"The more I examine the universe, and the details of its architecture, the more evidence I find that the Universe in some sense must have known we were coming." Freeman Dyson.[4]

A common response to the fine tuning of the initial conditions is that one should not be surprised by the fine-tuning of the laws of nature, as if they were not fine tuned, we would not be there to observe them. Philosopher John Leslie form the university of Guelph has a cogent response with the following explanation in his famous firing-squad analogy. Suppose 50 trained snipers are lined up to take your life, and they all miss. You could hardly dismiss this occurrence by saying, “If they had not missed me, then I wouldn’t be here to consider the fact”.[5]

It would still be surprising that you are alive given the enormous unlikelihood of all the sharpshooters missing their mark. Therefore, the claim that we shouldn’t be surprised to find ourselves in a fine-tuned universe does nothing to explain away why the initial conditions are fine tuned to begin with. As Paul Davies puts it, this is an unsatisfactory explanation.[6]

 

As a result contemporary theorists increasingly recognize that the odds against fine-tuning are simply insurmountable. Frustrated naturalists have therefore embraced the speculative hypothesis that our universe is but one out of many universes, known as the multiverse theory. What the mulitverse achieves, which is so desperately needed by atheists, is to increase the probabilistic resources, which in turn explain away the absurd probabilities. The existence of a multiverse provides an infinite number of universes, which then permit every physically possible world to exist. What follows from this, is that the existence of a world such as ours by chance alone, where we observe the constants and quantities as consistent with intelligent life, becomes a reasonable position to hold.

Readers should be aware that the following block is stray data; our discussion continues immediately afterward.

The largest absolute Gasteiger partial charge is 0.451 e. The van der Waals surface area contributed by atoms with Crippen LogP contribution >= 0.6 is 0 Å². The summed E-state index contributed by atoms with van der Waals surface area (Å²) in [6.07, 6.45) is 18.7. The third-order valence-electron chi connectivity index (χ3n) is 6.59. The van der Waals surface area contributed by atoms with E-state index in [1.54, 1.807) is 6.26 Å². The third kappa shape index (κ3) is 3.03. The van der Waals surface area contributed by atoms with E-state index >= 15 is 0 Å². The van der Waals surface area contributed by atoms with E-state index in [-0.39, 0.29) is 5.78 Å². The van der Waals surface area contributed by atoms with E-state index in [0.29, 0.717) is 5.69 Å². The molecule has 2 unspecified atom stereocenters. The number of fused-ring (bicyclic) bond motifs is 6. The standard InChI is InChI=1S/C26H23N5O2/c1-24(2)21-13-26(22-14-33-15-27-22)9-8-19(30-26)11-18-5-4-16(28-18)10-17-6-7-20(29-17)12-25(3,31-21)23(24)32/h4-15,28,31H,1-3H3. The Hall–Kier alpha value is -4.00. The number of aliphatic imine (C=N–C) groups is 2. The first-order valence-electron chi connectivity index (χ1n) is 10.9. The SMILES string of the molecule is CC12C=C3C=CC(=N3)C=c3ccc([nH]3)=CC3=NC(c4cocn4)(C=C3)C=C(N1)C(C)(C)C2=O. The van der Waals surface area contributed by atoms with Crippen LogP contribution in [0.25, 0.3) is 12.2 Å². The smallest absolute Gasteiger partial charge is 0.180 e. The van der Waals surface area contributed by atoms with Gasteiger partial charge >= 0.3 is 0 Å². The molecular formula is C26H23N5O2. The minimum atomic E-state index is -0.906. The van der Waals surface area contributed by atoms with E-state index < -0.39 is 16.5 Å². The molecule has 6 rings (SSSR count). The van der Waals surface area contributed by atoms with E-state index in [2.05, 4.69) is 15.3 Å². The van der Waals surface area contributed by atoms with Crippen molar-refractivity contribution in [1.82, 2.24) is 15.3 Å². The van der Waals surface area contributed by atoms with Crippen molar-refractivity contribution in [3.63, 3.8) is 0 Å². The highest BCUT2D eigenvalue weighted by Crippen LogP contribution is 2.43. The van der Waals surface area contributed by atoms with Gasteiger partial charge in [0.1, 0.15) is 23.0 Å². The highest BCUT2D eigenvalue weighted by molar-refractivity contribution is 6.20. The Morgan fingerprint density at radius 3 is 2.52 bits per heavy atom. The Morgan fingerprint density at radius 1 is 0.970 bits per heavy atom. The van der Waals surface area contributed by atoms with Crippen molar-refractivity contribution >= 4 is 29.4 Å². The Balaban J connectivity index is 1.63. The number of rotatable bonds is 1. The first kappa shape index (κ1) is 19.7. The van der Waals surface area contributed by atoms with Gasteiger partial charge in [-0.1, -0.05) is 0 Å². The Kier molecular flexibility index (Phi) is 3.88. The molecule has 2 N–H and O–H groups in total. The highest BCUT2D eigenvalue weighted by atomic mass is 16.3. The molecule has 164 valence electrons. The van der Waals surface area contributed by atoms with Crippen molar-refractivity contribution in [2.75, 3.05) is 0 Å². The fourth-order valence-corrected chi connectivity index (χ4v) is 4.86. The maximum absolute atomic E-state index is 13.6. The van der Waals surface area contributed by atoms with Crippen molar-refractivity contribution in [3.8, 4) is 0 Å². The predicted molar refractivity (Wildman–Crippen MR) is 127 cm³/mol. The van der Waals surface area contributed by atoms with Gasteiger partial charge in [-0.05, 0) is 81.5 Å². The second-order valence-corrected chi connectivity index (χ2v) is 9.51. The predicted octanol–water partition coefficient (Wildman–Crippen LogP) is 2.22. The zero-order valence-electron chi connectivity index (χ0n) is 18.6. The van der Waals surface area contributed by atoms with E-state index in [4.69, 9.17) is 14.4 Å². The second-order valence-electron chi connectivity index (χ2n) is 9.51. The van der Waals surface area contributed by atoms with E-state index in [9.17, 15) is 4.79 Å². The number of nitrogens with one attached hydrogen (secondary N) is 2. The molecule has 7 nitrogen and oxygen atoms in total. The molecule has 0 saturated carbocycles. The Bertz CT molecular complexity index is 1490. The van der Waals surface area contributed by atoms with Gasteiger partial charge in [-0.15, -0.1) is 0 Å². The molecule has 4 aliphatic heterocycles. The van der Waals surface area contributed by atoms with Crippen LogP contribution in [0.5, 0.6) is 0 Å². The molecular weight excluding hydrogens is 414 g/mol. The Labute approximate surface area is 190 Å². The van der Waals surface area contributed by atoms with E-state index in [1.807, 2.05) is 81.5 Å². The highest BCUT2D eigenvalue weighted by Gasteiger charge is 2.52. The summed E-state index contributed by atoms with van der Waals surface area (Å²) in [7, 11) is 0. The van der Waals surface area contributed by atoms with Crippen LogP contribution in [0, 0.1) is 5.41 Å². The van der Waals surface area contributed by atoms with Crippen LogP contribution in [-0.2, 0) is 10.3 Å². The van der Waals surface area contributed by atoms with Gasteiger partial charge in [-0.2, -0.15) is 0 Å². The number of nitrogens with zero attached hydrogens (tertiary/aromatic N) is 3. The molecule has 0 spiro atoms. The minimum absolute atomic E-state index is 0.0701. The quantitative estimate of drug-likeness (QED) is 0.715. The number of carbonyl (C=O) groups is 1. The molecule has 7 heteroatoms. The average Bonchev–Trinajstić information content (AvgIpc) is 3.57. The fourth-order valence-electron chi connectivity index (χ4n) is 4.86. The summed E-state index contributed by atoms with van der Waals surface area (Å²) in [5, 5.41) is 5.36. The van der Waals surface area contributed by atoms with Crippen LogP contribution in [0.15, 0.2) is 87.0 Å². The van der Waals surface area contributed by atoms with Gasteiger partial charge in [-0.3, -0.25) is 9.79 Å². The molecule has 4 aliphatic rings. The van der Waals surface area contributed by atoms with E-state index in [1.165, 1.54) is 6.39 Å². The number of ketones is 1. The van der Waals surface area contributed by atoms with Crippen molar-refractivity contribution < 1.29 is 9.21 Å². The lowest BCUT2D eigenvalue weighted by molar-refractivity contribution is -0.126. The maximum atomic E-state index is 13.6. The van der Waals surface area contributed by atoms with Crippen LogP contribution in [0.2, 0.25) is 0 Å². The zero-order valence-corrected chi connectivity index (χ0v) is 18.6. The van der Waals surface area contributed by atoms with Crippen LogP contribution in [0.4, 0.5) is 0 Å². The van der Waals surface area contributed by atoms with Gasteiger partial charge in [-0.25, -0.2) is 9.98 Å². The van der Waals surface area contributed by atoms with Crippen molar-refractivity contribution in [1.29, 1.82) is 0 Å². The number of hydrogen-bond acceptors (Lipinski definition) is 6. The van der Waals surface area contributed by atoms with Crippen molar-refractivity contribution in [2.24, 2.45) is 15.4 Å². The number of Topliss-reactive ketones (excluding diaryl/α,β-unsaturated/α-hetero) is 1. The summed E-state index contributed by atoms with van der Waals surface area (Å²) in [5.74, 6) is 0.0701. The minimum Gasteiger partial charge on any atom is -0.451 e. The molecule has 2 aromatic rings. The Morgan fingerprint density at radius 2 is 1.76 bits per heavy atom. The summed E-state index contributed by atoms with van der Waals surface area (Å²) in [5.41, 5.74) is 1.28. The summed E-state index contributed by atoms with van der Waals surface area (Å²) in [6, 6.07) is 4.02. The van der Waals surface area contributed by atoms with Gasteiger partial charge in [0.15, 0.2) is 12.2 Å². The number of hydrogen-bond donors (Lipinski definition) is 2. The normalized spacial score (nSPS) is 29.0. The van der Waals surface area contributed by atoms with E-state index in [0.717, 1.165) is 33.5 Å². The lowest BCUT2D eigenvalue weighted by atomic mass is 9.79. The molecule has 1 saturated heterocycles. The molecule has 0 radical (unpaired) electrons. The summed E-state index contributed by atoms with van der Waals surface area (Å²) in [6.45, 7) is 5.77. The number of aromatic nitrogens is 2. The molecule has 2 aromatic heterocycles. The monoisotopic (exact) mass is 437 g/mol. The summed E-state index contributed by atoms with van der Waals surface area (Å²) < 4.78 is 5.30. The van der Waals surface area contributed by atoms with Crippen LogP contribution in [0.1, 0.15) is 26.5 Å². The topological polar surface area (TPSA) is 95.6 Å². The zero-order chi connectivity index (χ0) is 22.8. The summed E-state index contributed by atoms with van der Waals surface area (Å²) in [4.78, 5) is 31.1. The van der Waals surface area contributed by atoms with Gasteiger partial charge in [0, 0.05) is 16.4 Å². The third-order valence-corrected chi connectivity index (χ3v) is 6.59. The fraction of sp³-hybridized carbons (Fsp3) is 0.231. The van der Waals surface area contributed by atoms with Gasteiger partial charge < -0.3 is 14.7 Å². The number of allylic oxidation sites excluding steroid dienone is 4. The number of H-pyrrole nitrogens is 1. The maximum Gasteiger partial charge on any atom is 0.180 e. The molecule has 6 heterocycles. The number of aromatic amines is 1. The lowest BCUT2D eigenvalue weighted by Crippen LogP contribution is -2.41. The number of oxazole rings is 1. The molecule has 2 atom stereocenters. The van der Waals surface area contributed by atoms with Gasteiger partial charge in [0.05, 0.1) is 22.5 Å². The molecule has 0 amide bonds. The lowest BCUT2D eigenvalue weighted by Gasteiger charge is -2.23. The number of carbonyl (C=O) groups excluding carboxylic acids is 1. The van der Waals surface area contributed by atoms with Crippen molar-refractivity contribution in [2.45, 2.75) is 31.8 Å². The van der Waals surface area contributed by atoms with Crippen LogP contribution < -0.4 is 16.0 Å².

Now putting aside that this is highly speculative and void of any independent evidence to support such a theory, this recourse will be in vain as the multiverse would itself require fine tuning. For example, M-theory, the theory which supposedly governs the multiverse, works only if there are exactly eleven dimensions—but M theory does not explain why precisely that number of dimensions should exist. This is why the world’s most notorious atheist turned theist says “So mulitverse or not, we still have to come to terms with the origin of the laws of nature. And the only viable explanation here is the divine mind”.[7]

 

The fact that the fine tuning cannot be satisfactorily explained by physical necessity and that the alternative, i.e. that all the conditions falling into a life permitting range by chance, is an untenable position, means therefore that there remains only one other reasonable alternative. This would be to maintain that the fine tuning must be due to design.

 

Accordingly, we may argue:

1. The fine-tuning of the universe is due either to physical necessity, chance, or design.
2. It is not due to physical necessity or chance.
3. Therefore, it is due to design.

 


[1] Paul Davies, The Mind of God (New York: Simon & Schuster, 1992), p169.

[2] Hugh Ross, The creator and the Cosmos, p115.

[3] Roger Penrose, The emperor’s New Mind (new your Oxford. 1989), p149.

[4] Freeman Dyson, Disturbing the Universe. New York: Harper and Row, 1979.

[5] John Leslie “How to draw conclusions from fine tuned cosmos” in R.J. Russell, W.R Stoeger, and G.V. Coyne, eds., Physics, Philosophy and Theology: A Common Quest for understanding (Vatican City: Vatican Observatory Press, 1988) p304.

[6] Brain Davies. Cosmic jackpot, p138.

[7] Anthony Flew, There is A God, p37.